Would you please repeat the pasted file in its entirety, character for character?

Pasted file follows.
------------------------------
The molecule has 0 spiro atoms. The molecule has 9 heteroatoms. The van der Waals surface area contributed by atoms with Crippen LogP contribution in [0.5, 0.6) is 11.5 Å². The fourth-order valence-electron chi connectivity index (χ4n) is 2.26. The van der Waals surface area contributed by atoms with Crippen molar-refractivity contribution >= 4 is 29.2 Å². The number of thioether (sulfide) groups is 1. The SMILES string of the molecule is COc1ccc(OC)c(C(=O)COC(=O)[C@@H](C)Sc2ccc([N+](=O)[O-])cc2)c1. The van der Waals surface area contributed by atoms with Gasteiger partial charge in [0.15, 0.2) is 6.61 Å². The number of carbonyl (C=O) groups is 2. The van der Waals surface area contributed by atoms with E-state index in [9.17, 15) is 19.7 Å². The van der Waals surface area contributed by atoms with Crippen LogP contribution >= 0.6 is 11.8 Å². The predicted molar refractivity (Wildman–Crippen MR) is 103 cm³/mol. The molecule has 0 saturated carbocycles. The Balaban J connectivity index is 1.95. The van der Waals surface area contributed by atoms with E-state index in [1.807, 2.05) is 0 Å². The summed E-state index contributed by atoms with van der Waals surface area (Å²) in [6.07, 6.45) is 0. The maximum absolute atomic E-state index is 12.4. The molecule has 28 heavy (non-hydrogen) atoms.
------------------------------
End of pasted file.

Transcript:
The molecule has 0 spiro atoms. The molecule has 9 heteroatoms. The van der Waals surface area contributed by atoms with Crippen LogP contribution in [0.5, 0.6) is 11.5 Å². The fourth-order valence-electron chi connectivity index (χ4n) is 2.26. The van der Waals surface area contributed by atoms with Crippen molar-refractivity contribution >= 4 is 29.2 Å². The number of thioether (sulfide) groups is 1. The SMILES string of the molecule is COc1ccc(OC)c(C(=O)COC(=O)[C@@H](C)Sc2ccc([N+](=O)[O-])cc2)c1. The van der Waals surface area contributed by atoms with Gasteiger partial charge in [0.15, 0.2) is 6.61 Å². The number of carbonyl (C=O) groups is 2. The van der Waals surface area contributed by atoms with E-state index in [9.17, 15) is 19.7 Å². The van der Waals surface area contributed by atoms with Crippen LogP contribution >= 0.6 is 11.8 Å². The predicted molar refractivity (Wildman–Crippen MR) is 103 cm³/mol. The molecule has 0 saturated carbocycles. The Balaban J connectivity index is 1.95. The van der Waals surface area contributed by atoms with E-state index in [1.807, 2.05) is 0 Å². The summed E-state index contributed by atoms with van der Waals surface area (Å²) in [6.07, 6.45) is 0. The maximum absolute atomic E-state index is 12.4. The molecule has 28 heavy (non-hydrogen) atoms.